sort_key_length is the length of the whole key.
      Each packed value is encoded as follows:

        <null_byte=0>  // This is a an SQL NULL
        [<null_byte=1>] <packed_value>  // this a non-NULL value
      

      null_byte is present if the field/item is NULLable.
      SQL NULL is encoded as just one NULL-indicator byte. The value itself is omitted.

      The format of the packed_value depends on the datatype. For "non-packable" datatypes it is just their mem-comparable form, as before.

      The "packable" datatypes are currently variable-length strings and the packed format for them is (for binary blobs, see a note below):

      <length> <string>
      

      2.2 Which format to use

      The advantage of Packed Key Format is potential space savings for variable-length fields.
      The disadvantages are:

      • it may actually take more space, because of sort_key_length and length fields.
      • The comparison function is more expensive.

      Currently the logic is: use Packed Key Format if we would save 20 or more bytes when constructing a sort key from values that have empty string for each packable component.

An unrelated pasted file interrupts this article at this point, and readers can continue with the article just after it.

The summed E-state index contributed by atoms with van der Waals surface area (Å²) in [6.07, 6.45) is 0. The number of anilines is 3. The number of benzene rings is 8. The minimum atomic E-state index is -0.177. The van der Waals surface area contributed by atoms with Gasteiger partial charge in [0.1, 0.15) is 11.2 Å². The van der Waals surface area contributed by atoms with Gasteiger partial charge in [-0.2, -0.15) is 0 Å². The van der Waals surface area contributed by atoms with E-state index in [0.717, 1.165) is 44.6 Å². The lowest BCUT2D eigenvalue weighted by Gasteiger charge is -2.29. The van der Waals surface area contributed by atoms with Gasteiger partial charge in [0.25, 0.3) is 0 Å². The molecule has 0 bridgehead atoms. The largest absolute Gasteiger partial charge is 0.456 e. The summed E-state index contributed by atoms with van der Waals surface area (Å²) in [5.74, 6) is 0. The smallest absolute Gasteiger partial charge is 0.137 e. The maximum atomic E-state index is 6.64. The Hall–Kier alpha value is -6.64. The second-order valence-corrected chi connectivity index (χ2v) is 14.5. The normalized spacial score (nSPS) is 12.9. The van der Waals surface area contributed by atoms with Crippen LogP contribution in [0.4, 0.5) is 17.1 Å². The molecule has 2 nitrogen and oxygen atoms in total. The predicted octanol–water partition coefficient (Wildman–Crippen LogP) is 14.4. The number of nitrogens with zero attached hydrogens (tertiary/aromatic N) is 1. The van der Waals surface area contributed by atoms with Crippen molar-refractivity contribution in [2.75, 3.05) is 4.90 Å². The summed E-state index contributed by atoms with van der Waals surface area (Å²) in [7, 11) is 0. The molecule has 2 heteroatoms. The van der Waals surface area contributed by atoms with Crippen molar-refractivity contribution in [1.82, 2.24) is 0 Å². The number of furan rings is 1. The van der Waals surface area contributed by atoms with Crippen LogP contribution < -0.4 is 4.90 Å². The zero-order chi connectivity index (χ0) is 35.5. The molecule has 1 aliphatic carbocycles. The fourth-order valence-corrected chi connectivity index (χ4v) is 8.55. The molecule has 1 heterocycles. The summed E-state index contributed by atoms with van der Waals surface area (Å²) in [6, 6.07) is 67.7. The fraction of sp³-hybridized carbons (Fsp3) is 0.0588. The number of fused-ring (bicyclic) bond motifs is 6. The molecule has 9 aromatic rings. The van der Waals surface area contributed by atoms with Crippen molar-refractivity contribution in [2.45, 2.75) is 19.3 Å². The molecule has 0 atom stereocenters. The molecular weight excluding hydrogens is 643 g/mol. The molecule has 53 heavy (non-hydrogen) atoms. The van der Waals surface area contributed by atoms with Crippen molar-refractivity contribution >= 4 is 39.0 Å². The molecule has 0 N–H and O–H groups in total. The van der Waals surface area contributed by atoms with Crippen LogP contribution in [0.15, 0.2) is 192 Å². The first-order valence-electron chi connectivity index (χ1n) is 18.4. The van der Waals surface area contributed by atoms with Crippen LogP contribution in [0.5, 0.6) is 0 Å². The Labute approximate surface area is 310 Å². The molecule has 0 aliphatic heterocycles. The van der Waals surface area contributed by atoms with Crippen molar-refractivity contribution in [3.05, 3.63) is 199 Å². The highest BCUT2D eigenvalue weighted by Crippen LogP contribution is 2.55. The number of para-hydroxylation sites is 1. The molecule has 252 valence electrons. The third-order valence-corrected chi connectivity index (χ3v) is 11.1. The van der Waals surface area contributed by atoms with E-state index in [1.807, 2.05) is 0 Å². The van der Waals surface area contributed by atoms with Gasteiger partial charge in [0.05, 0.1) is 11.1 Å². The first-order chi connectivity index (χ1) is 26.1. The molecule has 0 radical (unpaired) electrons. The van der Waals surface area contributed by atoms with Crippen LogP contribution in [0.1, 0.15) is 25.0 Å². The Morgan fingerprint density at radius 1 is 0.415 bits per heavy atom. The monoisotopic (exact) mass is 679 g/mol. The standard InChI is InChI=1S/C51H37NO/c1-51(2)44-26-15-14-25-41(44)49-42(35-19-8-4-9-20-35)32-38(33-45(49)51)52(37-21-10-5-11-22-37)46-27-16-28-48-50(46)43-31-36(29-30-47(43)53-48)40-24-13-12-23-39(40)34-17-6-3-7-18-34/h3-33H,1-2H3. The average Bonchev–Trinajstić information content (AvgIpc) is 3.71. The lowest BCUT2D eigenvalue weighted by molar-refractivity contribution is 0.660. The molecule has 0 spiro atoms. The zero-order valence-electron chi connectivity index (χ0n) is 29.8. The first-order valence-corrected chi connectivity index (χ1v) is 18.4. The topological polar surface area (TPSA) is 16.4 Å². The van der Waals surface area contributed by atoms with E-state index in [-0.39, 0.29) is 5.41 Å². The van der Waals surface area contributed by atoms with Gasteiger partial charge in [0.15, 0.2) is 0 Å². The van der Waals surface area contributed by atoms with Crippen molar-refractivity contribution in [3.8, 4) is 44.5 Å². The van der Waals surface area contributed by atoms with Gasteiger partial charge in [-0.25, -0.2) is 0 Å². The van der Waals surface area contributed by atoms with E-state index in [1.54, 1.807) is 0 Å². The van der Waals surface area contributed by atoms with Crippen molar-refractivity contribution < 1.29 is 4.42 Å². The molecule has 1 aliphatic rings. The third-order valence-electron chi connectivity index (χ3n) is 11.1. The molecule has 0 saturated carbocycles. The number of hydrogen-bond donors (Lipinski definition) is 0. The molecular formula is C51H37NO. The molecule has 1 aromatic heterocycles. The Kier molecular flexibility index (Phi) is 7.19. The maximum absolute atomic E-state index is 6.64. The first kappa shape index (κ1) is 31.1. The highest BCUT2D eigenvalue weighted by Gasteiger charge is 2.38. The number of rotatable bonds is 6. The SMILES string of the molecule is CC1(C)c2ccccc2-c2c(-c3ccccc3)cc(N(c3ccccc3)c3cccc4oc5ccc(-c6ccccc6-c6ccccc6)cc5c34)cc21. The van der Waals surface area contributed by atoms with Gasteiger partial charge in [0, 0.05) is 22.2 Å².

3. Special cases

      3.1 Handling very long strings

      Before this MDEV, the size of sort key was limited by @@max_sort_length variable.
      It is defined as:

      The number of bytes to use when sorting data values. The server uses only the first max_sort_length bytes of each value and ignores the rest.

      3.2 Handling for long binary strings

      Long binary strings receive special treatment. A sort key for the long binary string is truncated at max_sort_length bytes like described above, but then a "suffix" is appended which contains the total length of the value before the truncation.

      3.3 Handling very long strings with Packed sort keys

      Truncating multi-byte string at N bytes is not safe because one can cut in the middle of a character.
      One is tempted to solve this by discarding the partial character but that's also not a good idea as in some collations multiple characters may produce one weight (this is called "contraction").

      This combination of circumstances:

      • The string value is very long, so truncation is necessary
      • The collation is "complex", so truncation is dangerous

      is deemed to be relatively rare so it was decided to just use the non-packed sort keys in this case.

      4. Sort key columns in addon_fields

      Currently, each sort key column is actually stored twice
      1. as part of the sort key
      2. in the addon_fields
      This made total sense when sort key stored the mem-comparable image (from which one cannot restore the original value in general case). But since we now store the original value, we could also remove it from the addon_fields and further save space.
      This is a good idea but it is outside of the scope of this MDEV.

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              Assignee:
              varun Varun Gupta
              Reporter:
              varun Varun Gupta